The Hunt For SM UB57 And Johannes Lohs

This is the photo that initiated the quest to seek out and hunt the WWI U-Boat of Johannes Lohs, the ubiquitous U-Boat SM UB57. It is a pair of Lea and Perrins bottle tops recovered from the HMHS Kyarra in April 2017 and while explaining to my nine year old that these bottle tops had been underwater for 99 years, the eureka moment hit that in 2018, it will be the 100th centenary of the Kyarra’s demise.

Pair of Lea and Perrins bottle tops recovered from the Kyarra in April 2017.
Pair of Lea and Perrins bottle tops recovered from the Kyarra in April 2017.

My two favourite points of reference these past months has been Uboat.Net and Wrecksite.Eu which, with a different focus and bias, catalogue and reference much of the information needed. The Uboat.Net website represents the Uboats of WWI and WW2 with their Commanders and attack successes. Wrecksite.Eu on the other hand, is an inspiring database of worldwide shipwrecks including data of date of loss, type of loss, location, depth and sometimes personal information of those people killed.

UB57

UB57 was a Type UB III submarine or U-boat in the German Imperial Navy ordered on 20th May 1916, built at AG Weser, Bremen and launched on 20th June 1917. Commissioned into the Flanders Flotilla of the German Imperial Navy on 30th July 1917, she was initially commanded by Kptlt Otto Steinbrinck between 3rd July 1917 and 1st January 1918 where he was succeeded by Oblt. Johannes Lohs (Pour le Mérite) on the 2nd January 1918 until he and the vessel were lost on 14th August 1918.

U-Boat SM UB57
U-Boat SM UB57

She carried 10 torpedoes and was armed with a 3.46 inch deck gun and would carry a crew of up to 3 officers and 31 men. She had a cruising range of 9,020 nautical miles, her engines enabling her to travel at 13.4 knots when surfaced and 7.8 knots when submerged.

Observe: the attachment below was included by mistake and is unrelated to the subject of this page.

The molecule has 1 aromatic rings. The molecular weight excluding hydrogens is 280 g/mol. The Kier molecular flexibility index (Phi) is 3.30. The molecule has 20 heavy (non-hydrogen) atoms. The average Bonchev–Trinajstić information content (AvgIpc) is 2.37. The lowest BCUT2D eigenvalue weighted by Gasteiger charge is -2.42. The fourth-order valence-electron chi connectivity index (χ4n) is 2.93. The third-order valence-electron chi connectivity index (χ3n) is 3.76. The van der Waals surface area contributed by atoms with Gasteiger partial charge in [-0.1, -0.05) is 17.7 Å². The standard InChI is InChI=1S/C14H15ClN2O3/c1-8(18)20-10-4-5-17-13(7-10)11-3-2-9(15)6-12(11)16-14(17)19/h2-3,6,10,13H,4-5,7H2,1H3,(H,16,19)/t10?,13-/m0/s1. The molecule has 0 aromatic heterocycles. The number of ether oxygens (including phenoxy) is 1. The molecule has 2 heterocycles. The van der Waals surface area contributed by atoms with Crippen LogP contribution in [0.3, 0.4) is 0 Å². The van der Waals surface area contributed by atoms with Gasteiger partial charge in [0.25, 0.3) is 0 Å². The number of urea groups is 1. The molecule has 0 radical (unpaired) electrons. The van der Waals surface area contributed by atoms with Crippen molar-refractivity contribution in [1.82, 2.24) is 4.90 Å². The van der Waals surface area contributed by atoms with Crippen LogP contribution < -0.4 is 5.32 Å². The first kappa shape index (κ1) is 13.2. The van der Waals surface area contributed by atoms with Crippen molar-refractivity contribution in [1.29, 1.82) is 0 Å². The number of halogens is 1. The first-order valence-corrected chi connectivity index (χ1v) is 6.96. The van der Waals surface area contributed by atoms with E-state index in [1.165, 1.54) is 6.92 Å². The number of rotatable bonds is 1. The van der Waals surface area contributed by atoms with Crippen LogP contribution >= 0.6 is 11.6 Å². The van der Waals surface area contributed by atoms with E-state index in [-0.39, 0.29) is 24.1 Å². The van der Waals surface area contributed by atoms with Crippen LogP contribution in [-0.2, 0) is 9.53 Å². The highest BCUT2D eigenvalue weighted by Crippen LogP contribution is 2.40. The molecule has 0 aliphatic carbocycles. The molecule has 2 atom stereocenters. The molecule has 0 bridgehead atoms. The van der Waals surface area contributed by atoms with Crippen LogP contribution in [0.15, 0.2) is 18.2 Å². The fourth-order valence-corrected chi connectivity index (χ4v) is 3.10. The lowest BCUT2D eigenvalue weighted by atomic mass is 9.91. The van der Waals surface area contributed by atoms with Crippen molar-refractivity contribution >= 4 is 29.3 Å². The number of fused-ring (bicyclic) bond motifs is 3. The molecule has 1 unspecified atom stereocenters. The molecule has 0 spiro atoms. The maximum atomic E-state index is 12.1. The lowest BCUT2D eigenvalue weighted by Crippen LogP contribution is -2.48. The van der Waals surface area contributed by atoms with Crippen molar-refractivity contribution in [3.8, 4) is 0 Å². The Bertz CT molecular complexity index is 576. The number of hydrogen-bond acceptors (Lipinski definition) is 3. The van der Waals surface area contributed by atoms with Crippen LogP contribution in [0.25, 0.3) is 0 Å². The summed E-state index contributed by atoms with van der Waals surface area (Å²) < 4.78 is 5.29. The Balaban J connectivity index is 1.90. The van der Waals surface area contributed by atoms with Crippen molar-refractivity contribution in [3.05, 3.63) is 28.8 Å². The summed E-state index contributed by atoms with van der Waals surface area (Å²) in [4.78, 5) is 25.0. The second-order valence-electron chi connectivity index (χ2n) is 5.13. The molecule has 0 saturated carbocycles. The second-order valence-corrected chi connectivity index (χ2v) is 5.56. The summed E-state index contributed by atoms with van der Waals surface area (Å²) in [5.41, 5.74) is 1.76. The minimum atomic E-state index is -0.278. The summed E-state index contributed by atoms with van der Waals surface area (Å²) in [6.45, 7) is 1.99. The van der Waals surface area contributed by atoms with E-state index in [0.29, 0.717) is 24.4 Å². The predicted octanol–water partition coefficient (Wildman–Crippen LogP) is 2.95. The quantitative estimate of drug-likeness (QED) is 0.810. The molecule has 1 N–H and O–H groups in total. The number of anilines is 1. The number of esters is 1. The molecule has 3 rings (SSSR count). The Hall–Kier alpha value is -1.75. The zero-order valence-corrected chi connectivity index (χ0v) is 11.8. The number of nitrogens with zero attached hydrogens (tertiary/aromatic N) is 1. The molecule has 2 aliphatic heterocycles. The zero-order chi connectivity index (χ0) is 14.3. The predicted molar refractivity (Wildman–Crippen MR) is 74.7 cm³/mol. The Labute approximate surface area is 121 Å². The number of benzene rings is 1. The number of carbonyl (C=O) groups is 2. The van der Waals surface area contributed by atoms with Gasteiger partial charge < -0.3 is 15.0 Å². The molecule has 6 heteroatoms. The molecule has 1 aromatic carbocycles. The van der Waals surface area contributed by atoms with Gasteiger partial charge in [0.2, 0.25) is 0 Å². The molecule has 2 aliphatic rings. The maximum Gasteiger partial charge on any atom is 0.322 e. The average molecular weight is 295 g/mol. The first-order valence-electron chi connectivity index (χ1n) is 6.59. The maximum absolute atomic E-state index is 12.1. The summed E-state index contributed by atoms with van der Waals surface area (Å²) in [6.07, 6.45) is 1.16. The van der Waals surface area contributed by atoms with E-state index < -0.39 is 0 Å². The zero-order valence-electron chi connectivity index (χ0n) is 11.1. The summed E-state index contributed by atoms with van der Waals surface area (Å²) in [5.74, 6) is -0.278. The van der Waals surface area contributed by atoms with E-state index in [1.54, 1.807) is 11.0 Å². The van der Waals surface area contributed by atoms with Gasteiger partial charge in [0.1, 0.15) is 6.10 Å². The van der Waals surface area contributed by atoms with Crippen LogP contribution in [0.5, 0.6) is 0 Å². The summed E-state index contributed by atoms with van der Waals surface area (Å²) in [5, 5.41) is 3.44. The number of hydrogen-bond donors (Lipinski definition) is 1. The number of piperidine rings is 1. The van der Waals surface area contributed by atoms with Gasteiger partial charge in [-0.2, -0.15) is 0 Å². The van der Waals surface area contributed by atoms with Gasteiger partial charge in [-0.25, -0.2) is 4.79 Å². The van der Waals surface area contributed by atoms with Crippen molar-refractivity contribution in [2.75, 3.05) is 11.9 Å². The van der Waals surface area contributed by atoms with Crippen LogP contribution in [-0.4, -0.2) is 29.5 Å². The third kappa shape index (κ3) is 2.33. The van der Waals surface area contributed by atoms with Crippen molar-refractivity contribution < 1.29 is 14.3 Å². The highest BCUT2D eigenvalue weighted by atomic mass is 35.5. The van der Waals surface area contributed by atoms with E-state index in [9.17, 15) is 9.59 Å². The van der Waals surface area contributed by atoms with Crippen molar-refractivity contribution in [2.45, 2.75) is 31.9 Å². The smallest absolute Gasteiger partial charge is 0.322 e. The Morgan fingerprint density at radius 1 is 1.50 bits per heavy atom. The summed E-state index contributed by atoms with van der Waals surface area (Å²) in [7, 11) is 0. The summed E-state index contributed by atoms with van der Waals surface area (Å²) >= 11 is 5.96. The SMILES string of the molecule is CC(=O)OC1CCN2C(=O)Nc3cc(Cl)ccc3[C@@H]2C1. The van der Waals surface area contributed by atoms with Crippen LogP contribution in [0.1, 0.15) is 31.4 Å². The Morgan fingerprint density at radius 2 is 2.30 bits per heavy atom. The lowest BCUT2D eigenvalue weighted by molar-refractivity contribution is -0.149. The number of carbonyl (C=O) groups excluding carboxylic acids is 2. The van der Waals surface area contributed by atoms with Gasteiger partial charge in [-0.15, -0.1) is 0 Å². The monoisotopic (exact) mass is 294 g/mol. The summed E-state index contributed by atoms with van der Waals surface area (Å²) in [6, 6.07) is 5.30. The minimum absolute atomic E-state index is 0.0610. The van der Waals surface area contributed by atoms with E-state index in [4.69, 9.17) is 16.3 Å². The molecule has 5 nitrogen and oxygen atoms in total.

Her career spanned 11 patrols with successes of 47 ships sunk with a total of 129,173 tons 10 ships damaged with a total of 58,990 tons. Her demise was 14th August 1918, suspected of being mined off the Flanders coast on return to Zeebrugge. All hands of 34 died including Lohs.

Notable Dates

  • 2nd Jan 1918 – Johannes Lohs takes command of SM UB57
  • 5th Feb 1918 – SS Alamance (4,455 tons) – American steamer sunk by torpedo off Maidens Head on the east coast of Northern Ireland.
  • 7th Feb 1918 – SS Ardbeg (227 tons)
  • 7th Feb 1918 – SS Ben Rein (212 tons)
  • 7th Feb 1918 – SS Limesfield (427 tons)
  • 12th Feb 1918 – SS Eleanor (1,980 tons)
  • 12th Feb 1918 – SS Polo (1,383 tons)
  • 14th Feb 1918 – SS Carlisle Castle (4,325 tons)
  • 14th Feb 1918 – SS War Monarch (7,887 tons)
  • 17th Mar 1918 – Anne Yvonne (102 tons)
  • 17th Mar 1918 – SV Arvor (52 tons)
  • 17th Mar 1918 – SV Béata (102 tons)
  • 19th Mar 1918 – SS Luxor (3,571)
  • 29th Mar 1918 – SS T. R. Thompson (3,538 tons)
  • 31st Mar 1918 – SS Excellence Pleske (2,059 tons)
  • 29th Apr 1918 – SS Australier (3,687 tons)
  • 29th Apr 1918 – SS Broderick (4,321 tons)
  • 29th Apr 1918 – SS La Somme (1,477 tons)
  • 30th Apr 1918 – SS Ella Sayer (2,549 tons)
  • 30th Apr 1918 – SS Umba (2,042 tons)
  • 2nd May 1918 – SS Unity (1,091 tons)
  • 22nd May 1918 – SS Red Rose (423 tons)
  • 23rd May 1918 – SS Moldavia (9,500 tons)
  • 26th May 1918 – SS Kyarra (6,953 tons)
  • 27th May 1918 – Joseph Simone (8 tons)
  • 27th May 1918 – Petit Georges (10 tons)
  • 27th May 1918 – Souvenir De Ste Marie (7 tons)
  • 2nd Jul 1918 – SS Shirala (5,306 tons)
  • 8th Aug 1918 – SS Clan Macvey (5,815 tons)
  • 9th Aug 1918 – SS Glenlee (4,915 tons)
  • 13th Aug 1918 – SS City Of Brisbane (7,138 tons)
  • 14th Aug 1918 – UB-57 – Hits mine off Zeebrugge with all hands lost.

Final Patrol

After sinking the City of Brisbane, the UB57 headed for home in Zeebrugge, Belgium. During the journey, having first checked that the horizon was clear, she started to surface to run on diesels and recharge her batteries. Upon surfacing, Lohs opened the hatch to find himself almost directly beneath a low-flying British airship. A crash dive was immediately ordered, but they had been spotted and the airship started dropping bombs. Fortunately, they evaded sinking and continued their journey home.

On 14th August 1918, Lohs radioed to base that he had sunk 15,000 tons of shipping and was returning to base. That night he started through the narrow and swept straits of Dover. Nothing more was ever heard from him but it is likely that he hit a mine near Zeebrugge. Lohs’ body and those of some of his crew were washed up near the mouth of the river Scheldt about one week later. Lohs was one of the Imperial Navy’s war heroes, having sunk an impressive seventy-six merchant ships and one warship, a total of 148,677 tons. During World War II, one of the U-boat flotillas operating from France was named in his honour.